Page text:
In detail, this Founder’s Pocket Guide helps startup founders learn:
• What convertible debt is and how it can be an important fundraising structure.
• Key terms and definitions associated with convertible debt, such as conversion triggers, valuation caps, and conversion discounts.
• Key advantages and disadvantages of using convertible debt as a funding structure.
• How investors view the convertible debt, and what their expectations are for early-stage investment deals.
• Simple math for calculating the impact of conversion discount rates and resulting equity ownership on conversion.
• Example convertible debt deals illustrating how convertible debt benefits both founders and investors alike.
Much of what we know about corporate finance and mathematical finance derives from a narrow subset of firms: publicly traded corporations. The value functional approach can be readily applied to both large firms and companies that do not issue publicly traded stocks and bonds, cannot borrow without constraints, and often rely upon entrepreneurs to both finance and manage their operations. With historical side notes from an international set of sources and real-world exemplars that run throughout the text, this book is a future-facing resource for scholars in economics and finance, as well as the academically minded valuation practitioner.
This Element is an excerpt from The Truth About Starting a Business (9780137144501), by Bruce R. Barringer. Available in print and digital formats.
Minimizing the cost of launching your business--and then finding the money you do need.
Most prospective business owners worry about whether they’ll be able to raise sufficient funds to start a business. It’s a legitimate concern. But the same business might cost one person $10,000 to start and another person $25,000. The amount needed depends on how a person thinks about money, and how frugal and resourceful that person is. Skimpy finances can be a blessing, not a curse....
· The Startup Valuation Explorer
· Expanded coverage of Valuation Methods
· Responding to investor questions about your valuation
· Understanding option pool impact on your valuation
For many early-stage entrepreneurs assigning a pre-money valuation to your startup is one of the more daunting tasks encountered during the fundraising quest. This guide provides a quick reference to all of the key topics around early-stage startup valuation and provides step-by-step examples for several valuation methods.
This Founder’s Pocket Guide helps startup founders learn:
• What a startup valuation is and when you need to start worrying about it.
• Key terms and definitions associated with valuation, such as pre-money, post-money, and dilution.
• How investors view the valuation task, and what their expectations are for early-stage companies.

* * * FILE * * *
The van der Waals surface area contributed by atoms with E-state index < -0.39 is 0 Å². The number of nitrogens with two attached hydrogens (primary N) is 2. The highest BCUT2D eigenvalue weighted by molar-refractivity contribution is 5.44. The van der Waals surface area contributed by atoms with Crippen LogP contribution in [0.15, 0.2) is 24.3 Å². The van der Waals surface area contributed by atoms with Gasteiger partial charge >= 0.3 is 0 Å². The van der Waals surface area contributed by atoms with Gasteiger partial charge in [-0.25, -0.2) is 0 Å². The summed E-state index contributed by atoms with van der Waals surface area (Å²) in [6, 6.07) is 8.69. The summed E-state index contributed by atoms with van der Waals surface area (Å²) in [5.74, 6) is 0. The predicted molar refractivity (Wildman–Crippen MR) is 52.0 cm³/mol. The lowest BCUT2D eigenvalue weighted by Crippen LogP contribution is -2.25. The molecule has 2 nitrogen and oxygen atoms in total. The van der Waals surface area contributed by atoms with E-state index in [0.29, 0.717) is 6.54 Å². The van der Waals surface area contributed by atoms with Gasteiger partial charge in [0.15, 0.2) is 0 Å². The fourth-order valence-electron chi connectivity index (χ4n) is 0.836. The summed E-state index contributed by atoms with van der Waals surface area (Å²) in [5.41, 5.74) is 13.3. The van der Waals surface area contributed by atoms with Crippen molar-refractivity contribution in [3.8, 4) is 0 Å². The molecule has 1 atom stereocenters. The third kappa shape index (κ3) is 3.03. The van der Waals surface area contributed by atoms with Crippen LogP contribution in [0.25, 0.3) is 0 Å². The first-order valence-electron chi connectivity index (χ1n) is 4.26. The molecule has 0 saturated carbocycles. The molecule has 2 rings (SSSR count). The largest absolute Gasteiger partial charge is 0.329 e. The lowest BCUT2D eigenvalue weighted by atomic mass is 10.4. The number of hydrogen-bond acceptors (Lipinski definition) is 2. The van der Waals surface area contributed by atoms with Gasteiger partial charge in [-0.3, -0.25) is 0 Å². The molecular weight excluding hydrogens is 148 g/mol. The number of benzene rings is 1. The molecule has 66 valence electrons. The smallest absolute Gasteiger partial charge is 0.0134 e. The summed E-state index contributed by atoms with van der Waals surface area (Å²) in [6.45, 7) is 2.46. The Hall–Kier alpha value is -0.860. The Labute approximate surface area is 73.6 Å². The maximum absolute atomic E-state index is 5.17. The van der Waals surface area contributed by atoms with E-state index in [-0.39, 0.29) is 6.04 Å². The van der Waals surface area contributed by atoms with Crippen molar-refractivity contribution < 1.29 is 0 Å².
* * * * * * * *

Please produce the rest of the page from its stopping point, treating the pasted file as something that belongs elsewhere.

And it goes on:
• How the valuation fits with your target raise amount and resulting founder equity ownership.
• How to do the simple math for calculating valuation percentages.
• How to estimate your company valuation using several accepted methods.• What accounting valuation methods are and why they are not well suited for early-stage startups.
Expanding on these key skills every startup founder should know, this Founder’s Pocket Guide helps you learn how to:
• Build your basic cap table step by step, including founder’s shares, option pools, angel investor rounds, and VC rounds.
• Decipher cap table specific lingo, such as fully-diluted shares outstanding, preferred shares vs. common shares, Series A, Series B, and so on.
• Establish a stock option pool in your cap table and understand the option pool effect on founder dilution.
• Understand the simple math behind cap table formulas and calculations, including calculating fully diluted shares outstanding, investor equity ownership percentages, and share price.
Expanding on these fundraising concepts, this Founder’s Pocket Guide helps startup founders learn:
What a term sheet is and how to summarize the most important deal terms for your fundraising and startup building goals.
How preferred stock shares differ from common shares, with review of how each key preferred share right and preference is tied to the investor’s shares.
Key terms and definitions associated with equity fundraising, such as pre-money valuation, founder dilution, and down round.
How to decipher legalese associated with a term sheet deal, such as pro rata, fully diluted, and pari passu.
The full list of the most common term sheet clauses, their plain English meaning, and their importance to an early-stage investment deal.
Simple math for the key term sheet financial aspects, including calculating fully diluted shares outstanding, investor equity ownership percentages, and the impact of option pools on founder dilution.
Example exit scenarios, showing how term sheet deal points impact how exit proceeds get divided among investors and founders.